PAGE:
Re: [PATCH v1 0/9] do not use s_dirt in ext4

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On Thu 22-03-12 12:05:47, Artem Bityutskiy wrote:
> On Thu, 2012-03-22 at 10:53 +0100, Jan Kara wrote:
> > On Tue 20-03-12 16:41:20, Artem Bityutskiy wrote:
> > > This patch-set makes ext4 independent of the VFS superblock management
> > > services. Namely, ext4 does not require to register the 'write_super()' VFS
> > > call-back.
> > > 
> > > The reason of this exercises is to get rid of the 'sync_supers()' kernel thread
> > > which wakes up every 5 seconds (by default) even if all superblocks are clean.
> > > This is wasteful from power management POW (unnecessary wake-ups).
> > > 
> > > Note, I tried to optimize 'sync_supers()' instead in 2010, but Al wanted me
> > > to get rid of it instead. See https://lkml.org/lkml/2010/6/6/87
> > > And I think this is right because many file-systems do not need this, for
> > > example btrfs does not use VFS superblock management services at all, so on a
> > > btrfs-based system we currently end-up useless periodic wake-ups source.
> > > 
> > > Changes for other file-systems are coming later.
> > > 
> > > The patch-set structure.
> > > 1. patches 1,2,3 are independent ext4 cleanups and I ask Ted to merge them as
> > >    soon/long as they are OK. I sent them also independently in order to get
> > >    early comments, but did not get so far, so re-sending.
> > > 2. patch 4 exports 'dirty_writeback_interval' and it would be very useful to
> > >    have it merged ASAP to simplify further work
> > > 3. patch 5 is also and independent VFS clean-up
> > > 4. patches 6-9 actually make ext4 independent on the 'sync_supers()' thread.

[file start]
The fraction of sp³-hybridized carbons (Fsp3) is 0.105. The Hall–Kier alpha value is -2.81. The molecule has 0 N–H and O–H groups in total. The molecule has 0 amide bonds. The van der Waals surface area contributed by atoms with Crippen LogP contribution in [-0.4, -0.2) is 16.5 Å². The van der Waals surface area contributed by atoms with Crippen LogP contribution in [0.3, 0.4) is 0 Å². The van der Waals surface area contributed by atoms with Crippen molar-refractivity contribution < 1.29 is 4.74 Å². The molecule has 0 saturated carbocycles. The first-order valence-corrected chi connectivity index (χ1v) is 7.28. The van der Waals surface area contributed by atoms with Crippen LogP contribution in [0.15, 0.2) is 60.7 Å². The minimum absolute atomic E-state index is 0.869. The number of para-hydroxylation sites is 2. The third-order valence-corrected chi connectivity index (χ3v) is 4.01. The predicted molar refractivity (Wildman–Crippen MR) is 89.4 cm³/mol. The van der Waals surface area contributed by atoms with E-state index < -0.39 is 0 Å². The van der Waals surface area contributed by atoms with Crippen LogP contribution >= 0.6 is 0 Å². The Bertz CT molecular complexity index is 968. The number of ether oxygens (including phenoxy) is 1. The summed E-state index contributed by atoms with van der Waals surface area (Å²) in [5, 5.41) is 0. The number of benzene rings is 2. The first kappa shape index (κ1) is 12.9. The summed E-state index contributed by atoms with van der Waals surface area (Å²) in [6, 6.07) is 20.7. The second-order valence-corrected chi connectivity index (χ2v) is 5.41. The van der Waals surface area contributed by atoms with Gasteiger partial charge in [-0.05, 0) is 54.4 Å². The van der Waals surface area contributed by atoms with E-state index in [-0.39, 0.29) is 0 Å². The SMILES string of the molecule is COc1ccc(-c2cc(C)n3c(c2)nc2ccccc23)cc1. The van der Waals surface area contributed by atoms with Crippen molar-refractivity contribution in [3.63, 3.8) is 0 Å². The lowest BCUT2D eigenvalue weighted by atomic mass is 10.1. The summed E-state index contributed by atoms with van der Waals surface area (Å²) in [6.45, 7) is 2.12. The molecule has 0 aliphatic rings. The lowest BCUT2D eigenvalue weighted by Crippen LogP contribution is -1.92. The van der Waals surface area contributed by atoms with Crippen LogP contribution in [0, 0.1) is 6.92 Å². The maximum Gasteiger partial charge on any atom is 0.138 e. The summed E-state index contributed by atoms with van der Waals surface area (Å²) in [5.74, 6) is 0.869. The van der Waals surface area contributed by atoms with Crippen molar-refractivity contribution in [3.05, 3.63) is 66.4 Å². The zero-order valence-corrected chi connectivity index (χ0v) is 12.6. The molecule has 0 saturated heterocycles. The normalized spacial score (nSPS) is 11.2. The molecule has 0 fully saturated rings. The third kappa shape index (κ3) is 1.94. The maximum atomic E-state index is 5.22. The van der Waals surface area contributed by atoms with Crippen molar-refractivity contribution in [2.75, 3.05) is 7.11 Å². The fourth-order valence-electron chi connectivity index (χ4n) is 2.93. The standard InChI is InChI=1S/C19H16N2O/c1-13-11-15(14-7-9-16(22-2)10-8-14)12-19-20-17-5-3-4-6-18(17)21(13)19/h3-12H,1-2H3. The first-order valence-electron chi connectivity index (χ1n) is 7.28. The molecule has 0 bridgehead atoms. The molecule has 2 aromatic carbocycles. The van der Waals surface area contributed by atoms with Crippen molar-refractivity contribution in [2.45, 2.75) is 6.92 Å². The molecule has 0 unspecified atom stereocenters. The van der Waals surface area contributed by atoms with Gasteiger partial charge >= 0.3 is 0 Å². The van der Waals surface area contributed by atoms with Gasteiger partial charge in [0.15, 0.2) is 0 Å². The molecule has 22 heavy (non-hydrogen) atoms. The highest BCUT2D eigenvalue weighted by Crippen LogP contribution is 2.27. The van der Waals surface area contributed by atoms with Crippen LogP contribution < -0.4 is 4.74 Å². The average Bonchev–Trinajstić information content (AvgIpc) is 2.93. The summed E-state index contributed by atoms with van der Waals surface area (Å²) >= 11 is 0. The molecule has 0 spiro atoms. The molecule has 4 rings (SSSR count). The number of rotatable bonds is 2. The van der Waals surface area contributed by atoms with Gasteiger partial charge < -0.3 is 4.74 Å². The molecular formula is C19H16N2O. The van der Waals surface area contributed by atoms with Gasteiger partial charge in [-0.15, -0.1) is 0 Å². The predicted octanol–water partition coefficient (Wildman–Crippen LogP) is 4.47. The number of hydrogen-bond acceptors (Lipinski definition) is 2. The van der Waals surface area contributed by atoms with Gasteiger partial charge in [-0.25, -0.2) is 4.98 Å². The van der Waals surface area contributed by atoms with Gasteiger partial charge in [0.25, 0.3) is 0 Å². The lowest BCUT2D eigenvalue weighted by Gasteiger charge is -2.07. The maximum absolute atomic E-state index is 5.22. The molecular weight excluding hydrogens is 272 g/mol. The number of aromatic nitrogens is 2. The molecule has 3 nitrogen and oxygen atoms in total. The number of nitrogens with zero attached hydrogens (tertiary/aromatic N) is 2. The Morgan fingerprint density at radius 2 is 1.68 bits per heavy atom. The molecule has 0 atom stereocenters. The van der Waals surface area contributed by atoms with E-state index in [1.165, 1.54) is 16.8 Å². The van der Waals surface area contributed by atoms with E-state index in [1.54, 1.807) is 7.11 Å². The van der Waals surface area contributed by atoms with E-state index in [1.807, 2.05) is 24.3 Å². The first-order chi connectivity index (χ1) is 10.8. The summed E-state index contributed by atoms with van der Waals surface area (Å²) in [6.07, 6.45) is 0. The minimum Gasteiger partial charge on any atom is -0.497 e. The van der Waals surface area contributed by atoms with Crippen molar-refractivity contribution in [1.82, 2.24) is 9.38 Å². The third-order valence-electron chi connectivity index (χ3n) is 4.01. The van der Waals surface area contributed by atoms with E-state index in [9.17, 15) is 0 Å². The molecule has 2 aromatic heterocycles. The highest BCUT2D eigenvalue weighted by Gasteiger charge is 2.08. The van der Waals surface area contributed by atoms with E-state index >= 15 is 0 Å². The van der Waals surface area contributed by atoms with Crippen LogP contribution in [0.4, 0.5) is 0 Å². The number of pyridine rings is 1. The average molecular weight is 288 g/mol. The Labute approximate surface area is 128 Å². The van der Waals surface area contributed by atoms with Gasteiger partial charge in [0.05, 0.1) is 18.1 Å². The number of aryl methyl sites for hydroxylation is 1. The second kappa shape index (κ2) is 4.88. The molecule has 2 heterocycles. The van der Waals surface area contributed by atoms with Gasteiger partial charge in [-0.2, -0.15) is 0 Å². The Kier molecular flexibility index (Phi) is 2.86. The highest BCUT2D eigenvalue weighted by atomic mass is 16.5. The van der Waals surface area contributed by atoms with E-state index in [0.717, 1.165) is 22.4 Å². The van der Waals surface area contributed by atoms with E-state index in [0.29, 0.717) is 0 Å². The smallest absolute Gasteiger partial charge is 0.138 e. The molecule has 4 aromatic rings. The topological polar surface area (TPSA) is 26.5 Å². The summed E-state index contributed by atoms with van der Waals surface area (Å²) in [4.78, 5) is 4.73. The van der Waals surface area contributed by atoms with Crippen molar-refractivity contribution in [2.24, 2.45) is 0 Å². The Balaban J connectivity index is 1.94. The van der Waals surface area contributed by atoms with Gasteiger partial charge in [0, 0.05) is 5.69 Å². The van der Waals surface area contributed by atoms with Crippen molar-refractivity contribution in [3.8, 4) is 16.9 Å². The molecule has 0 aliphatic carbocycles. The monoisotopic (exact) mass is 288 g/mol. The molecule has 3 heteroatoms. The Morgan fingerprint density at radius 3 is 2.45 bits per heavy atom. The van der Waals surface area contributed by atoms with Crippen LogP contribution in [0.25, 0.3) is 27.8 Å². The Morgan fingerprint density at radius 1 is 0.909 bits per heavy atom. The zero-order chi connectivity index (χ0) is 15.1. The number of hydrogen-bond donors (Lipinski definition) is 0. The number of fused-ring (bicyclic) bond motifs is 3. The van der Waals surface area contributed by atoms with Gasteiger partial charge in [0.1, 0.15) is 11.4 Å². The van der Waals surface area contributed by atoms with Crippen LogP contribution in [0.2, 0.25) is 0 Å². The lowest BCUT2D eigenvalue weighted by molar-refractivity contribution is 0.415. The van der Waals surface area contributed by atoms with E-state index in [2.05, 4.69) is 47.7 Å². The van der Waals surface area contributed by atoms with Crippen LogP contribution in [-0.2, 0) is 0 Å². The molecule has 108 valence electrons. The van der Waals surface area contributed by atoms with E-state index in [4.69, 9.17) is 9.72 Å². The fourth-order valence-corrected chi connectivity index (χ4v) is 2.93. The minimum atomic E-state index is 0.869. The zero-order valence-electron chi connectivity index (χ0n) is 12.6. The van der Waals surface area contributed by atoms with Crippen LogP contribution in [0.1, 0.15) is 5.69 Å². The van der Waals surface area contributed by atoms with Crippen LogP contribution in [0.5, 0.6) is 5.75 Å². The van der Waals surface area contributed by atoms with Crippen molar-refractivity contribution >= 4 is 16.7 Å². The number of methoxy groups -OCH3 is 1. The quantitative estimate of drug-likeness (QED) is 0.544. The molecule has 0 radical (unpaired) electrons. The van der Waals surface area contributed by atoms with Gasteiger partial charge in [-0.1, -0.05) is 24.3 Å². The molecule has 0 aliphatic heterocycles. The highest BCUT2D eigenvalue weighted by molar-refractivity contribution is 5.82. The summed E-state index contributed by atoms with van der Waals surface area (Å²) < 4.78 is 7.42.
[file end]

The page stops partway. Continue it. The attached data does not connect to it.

> >   Artem, if you look at places where ext4 sets s_dirt you will notice they
> > are rather rare events and all of them actually take care of writing
> > superblock themselves (at least if my memory serves well). So ext4
> > shouldn't need sync_supers() at all...
> 
> Hmm, if there is journal, then ext4 does not initialize the
> '->write_super()' VFS call-back and indeed takes care of the SB itself.
> Indeed. So 'sync_supers()' wakes up every 5 seconds for nothing.
  Yes.

> However, if there is _no_ journal, the 'write_super' is initialized, and
> in many places the 's_dirt' flag is set, and thus VFS services seem to
> be actively used.
  Which many places are you speaking about? Grep shows 4 places with
sb->s_dirt = 1;
  You remove two of those in your cleanups so only
__ext4_handle_dirty_super() remains. That is called from 3 (4 after your
cleanups) places and they happen so rarely (during filesystem resize or
when we start using some feature on the filesystem) that if you use
sync_buffer() from all of them, it should be fine.

  Then we have ext4_mark_super_dirty() call from 4 places - I forgot about
these originally... I kind of miss their purpose. Originally they were used
so that we write total number of free blocks and inodes in the superblock
but when we do not maintain them in the journal mode I don't see a reason
to periodically sync them in no-journal mode. Ted, what is the purpose of
these calls?

								Honza
-- 
Jan Kara <jack@xxxxxxx>
SUSE Labs, CR
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